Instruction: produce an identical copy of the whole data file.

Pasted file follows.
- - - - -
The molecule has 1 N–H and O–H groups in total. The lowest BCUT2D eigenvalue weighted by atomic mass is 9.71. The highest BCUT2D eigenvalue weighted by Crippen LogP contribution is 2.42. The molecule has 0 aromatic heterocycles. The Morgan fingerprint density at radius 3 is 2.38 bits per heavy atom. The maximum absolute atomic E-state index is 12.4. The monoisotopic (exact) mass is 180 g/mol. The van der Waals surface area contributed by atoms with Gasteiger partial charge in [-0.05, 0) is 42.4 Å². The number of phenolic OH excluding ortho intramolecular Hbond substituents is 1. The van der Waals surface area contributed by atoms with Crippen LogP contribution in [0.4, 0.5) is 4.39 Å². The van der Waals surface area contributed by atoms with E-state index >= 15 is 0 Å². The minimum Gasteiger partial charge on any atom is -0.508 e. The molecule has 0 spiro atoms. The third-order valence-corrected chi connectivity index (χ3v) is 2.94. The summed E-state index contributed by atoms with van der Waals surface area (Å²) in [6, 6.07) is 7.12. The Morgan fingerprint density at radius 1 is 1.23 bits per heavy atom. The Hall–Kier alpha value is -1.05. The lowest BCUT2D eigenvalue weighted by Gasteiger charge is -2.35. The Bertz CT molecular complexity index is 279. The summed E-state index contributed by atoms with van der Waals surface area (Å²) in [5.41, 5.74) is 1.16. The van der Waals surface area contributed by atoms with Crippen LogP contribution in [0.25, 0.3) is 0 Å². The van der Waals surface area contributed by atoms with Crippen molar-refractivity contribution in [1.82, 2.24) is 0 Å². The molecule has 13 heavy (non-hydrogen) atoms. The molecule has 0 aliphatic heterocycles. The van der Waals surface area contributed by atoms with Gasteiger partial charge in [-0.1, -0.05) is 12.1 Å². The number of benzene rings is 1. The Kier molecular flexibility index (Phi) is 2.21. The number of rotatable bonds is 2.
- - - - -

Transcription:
The molecule has 1 N–H and O–H groups in total. The lowest BCUT2D eigenvalue weighted by atomic mass is 9.71. The highest BCUT2D eigenvalue weighted by Crippen LogP contribution is 2.42. The molecule has 0 aromatic heterocycles. The Morgan fingerprint density at radius 3 is 2.38 bits per heavy atom. The maximum absolute atomic E-state index is 12.4. The monoisotopic (exact) mass is 180 g/mol. The van der Waals surface area contributed by atoms with Gasteiger partial charge in [-0.05, 0) is 42.4 Å². The number of phenolic OH excluding ortho intramolecular Hbond substituents is 1. The van der Waals surface area contributed by atoms with Crippen LogP contribution in [0.4, 0.5) is 4.39 Å². The van der Waals surface area contributed by atoms with E-state index >= 15 is 0 Å². The minimum Gasteiger partial charge on any atom is -0.508 e. The molecule has 0 spiro atoms. The third-order valence-corrected chi connectivity index (χ3v) is 2.94. The summed E-state index contributed by atoms with van der Waals surface area (Å²) in [6, 6.07) is 7.12. The Morgan fingerprint density at radius 1 is 1.23 bits per heavy atom. The Hall–Kier alpha value is -1.05. The lowest BCUT2D eigenvalue weighted by Gasteiger charge is -2.35. The Bertz CT molecular complexity index is 279. The summed E-state index contributed by atoms with van der Waals surface area (Å²) in [5.41, 5.74) is 1.16. The van der Waals surface area contributed by atoms with Crippen LogP contribution in [0.25, 0.3) is 0 Å². The van der Waals surface area contributed by atoms with Crippen molar-refractivity contribution in [1.82, 2.24) is 0 Å². The molecule has 13 heavy (non-hydrogen) atoms. The molecule has 0 aliphatic heterocycles. The van der Waals surface area contributed by atoms with Gasteiger partial charge in [-0.1, -0.05) is 12.1 Å². The number of benzene rings is 1. The Kier molecular flexibility index (Phi) is 2.21. The number of rotatable bonds is 2.